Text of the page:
A trekking pole is a handy piece of equipment, not only for it’s help navigating in difficult terrain or relieving the strain put on your back, but to also help you setup your shelter for the night. Let’s take a look at three different methods to set up your tarp using trekking poles: the clove hitch, the upside down, and the cross method.
Trekking Pole Clove Hitch Method
The first method obviously involves using a clove hitch. First attach the guy line to the tarp. I normally use a bowline hitch but there are serval options for you to try. Next, clove hitch the guy line onto the handle of the trekking pole. Form two loops the same way and cross the first loop over the second, slip it over the pole and tighten. From there I normally stake it out using a trucker’s hitch but again there are numerous options such as various friction hitches, regular hitches, or hardware.
Upside Down Method
The second method is just as simple, but upside down. Start out by tying an non-slip loop knot such as a bowline hitch or the figure of eight loop, onto one end of your guy line. Turn your trekking pole upside down and slip the loop over the tip of the pole letting it rest on the basket. Insert the tip of the pole into the tarp’s grommet, connect the line around the stake, feed it back up to the loop, add tension, and tie it off with two half-hitches. Alternatively you can tie a loop onto your tarp and proceed in the same manner.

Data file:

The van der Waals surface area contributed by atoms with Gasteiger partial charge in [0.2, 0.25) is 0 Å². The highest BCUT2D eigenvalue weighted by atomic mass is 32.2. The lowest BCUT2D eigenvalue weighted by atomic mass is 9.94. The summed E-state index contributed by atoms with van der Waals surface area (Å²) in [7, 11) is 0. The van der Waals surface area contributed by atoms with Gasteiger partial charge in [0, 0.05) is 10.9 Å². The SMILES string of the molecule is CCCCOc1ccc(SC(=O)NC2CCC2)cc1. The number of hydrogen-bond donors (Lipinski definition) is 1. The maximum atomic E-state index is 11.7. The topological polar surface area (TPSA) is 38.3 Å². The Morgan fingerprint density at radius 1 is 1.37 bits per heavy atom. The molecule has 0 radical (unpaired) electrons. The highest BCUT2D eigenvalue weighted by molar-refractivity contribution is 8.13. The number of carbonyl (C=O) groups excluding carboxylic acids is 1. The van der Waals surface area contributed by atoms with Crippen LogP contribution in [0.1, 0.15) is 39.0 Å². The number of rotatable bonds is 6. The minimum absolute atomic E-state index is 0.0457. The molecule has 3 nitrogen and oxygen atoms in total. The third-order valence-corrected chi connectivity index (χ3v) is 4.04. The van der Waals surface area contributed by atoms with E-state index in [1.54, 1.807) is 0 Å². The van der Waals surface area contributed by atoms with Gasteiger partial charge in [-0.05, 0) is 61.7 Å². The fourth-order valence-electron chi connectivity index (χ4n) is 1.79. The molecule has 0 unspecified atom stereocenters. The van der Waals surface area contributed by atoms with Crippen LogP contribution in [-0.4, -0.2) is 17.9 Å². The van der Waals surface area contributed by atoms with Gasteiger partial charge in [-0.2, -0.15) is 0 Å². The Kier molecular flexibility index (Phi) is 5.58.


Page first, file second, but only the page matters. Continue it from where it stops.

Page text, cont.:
Cross Pole Method
The third and final method is the cross-pole method. This will give you more room to enter and exit an A Frame or Tent-like structure. Again, start out by tying a guy line to the tarp. Holding your poles parallel, slip one of the pole straps over the handle of the other. Pull the strap of the second pole through the strap of the first and loop it over the handle of the first pole. Cross the shafts of the poles and you will create an upside down V, then slightly push the poles down into the ground so that they are freestanding, or nearly so. From here take the guy line and loop it at least once around the handles of the poles, taking a turn, and choose one of the many options you have to add tension to the line and to secure your structure into place.
Special Note: Visit Hocking Hills, Ohio
The footage of the waterfalls is from one of my favorite places in the world, Old Man’s Cave in Hocking Hills, Ohio off of State Route 664. Ever since I was a child this place has captured my imagination as a magical wonderland and in a sense it is, but that is for another post. If you visit Ohio, visit Hocking Hills.